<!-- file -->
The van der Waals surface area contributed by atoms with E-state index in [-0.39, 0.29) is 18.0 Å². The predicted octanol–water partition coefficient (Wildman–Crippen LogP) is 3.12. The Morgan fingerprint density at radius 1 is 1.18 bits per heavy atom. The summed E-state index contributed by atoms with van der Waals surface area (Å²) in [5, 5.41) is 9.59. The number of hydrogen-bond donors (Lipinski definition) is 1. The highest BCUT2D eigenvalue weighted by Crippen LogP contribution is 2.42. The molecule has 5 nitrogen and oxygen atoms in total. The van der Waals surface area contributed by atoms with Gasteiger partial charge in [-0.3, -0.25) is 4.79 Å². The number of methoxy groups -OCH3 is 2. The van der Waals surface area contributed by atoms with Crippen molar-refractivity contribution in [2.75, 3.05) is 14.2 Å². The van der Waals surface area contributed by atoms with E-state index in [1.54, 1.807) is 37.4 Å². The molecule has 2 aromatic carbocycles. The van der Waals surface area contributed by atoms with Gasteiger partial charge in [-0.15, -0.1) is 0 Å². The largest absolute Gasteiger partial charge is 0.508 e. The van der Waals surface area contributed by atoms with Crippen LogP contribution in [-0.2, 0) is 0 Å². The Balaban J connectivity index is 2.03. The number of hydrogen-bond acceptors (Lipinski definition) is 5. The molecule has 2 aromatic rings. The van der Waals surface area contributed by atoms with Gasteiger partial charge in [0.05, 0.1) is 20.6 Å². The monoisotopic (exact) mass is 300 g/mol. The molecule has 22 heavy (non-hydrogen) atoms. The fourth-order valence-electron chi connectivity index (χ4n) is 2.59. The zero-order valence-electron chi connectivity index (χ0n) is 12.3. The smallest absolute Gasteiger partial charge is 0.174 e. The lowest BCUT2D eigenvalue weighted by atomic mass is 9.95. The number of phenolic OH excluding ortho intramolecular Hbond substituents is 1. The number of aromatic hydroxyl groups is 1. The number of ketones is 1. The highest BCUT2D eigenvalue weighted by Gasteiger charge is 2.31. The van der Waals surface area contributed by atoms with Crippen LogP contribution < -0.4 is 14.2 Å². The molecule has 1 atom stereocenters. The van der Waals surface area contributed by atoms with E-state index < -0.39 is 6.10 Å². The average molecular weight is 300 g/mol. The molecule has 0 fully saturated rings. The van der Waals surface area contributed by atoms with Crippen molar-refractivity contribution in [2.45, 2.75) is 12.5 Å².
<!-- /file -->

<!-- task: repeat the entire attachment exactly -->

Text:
The van der Waals surface area contributed by atoms with E-state index in [-0.39, 0.29) is 18.0 Å². The predicted octanol–water partition coefficient (Wildman–Crippen LogP) is 3.12. The Morgan fingerprint density at radius 1 is 1.18 bits per heavy atom. The summed E-state index contributed by atoms with van der Waals surface area (Å²) in [5, 5.41) is 9.59. The number of hydrogen-bond donors (Lipinski definition) is 1. The highest BCUT2D eigenvalue weighted by Crippen LogP contribution is 2.42. The molecule has 5 nitrogen and oxygen atoms in total. The van der Waals surface area contributed by atoms with Gasteiger partial charge in [-0.3, -0.25) is 4.79 Å². The number of methoxy groups -OCH3 is 2. The van der Waals surface area contributed by atoms with Crippen molar-refractivity contribution in [2.75, 3.05) is 14.2 Å². The van der Waals surface area contributed by atoms with E-state index in [1.54, 1.807) is 37.4 Å². The molecule has 2 aromatic carbocycles. The van der Waals surface area contributed by atoms with Gasteiger partial charge in [-0.15, -0.1) is 0 Å². The largest absolute Gasteiger partial charge is 0.508 e. The van der Waals surface area contributed by atoms with Crippen LogP contribution in [-0.2, 0) is 0 Å². The Balaban J connectivity index is 2.03. The number of hydrogen-bond acceptors (Lipinski definition) is 5. The molecule has 2 aromatic rings. The van der Waals surface area contributed by atoms with Gasteiger partial charge in [0.05, 0.1) is 20.6 Å². The monoisotopic (exact) mass is 300 g/mol. The molecule has 22 heavy (non-hydrogen) atoms. The fourth-order valence-electron chi connectivity index (χ4n) is 2.59. The zero-order valence-electron chi connectivity index (χ0n) is 12.3. The smallest absolute Gasteiger partial charge is 0.174 e. The lowest BCUT2D eigenvalue weighted by atomic mass is 9.95. The number of phenolic OH excluding ortho intramolecular Hbond substituents is 1. The number of aromatic hydroxyl groups is 1. The number of ketones is 1. The highest BCUT2D eigenvalue weighted by Gasteiger charge is 2.31. The van der Waals surface area contributed by atoms with Crippen LogP contribution < -0.4 is 14.2 Å². The molecule has 1 atom stereocenters. The van der Waals surface area contributed by atoms with E-state index < -0.39 is 6.10 Å². The average molecular weight is 300 g/mol. The molecule has 0 fully saturated rings. The van der Waals surface area contributed by atoms with Crippen molar-refractivity contribution in [2.45, 2.75) is 12.5 Å².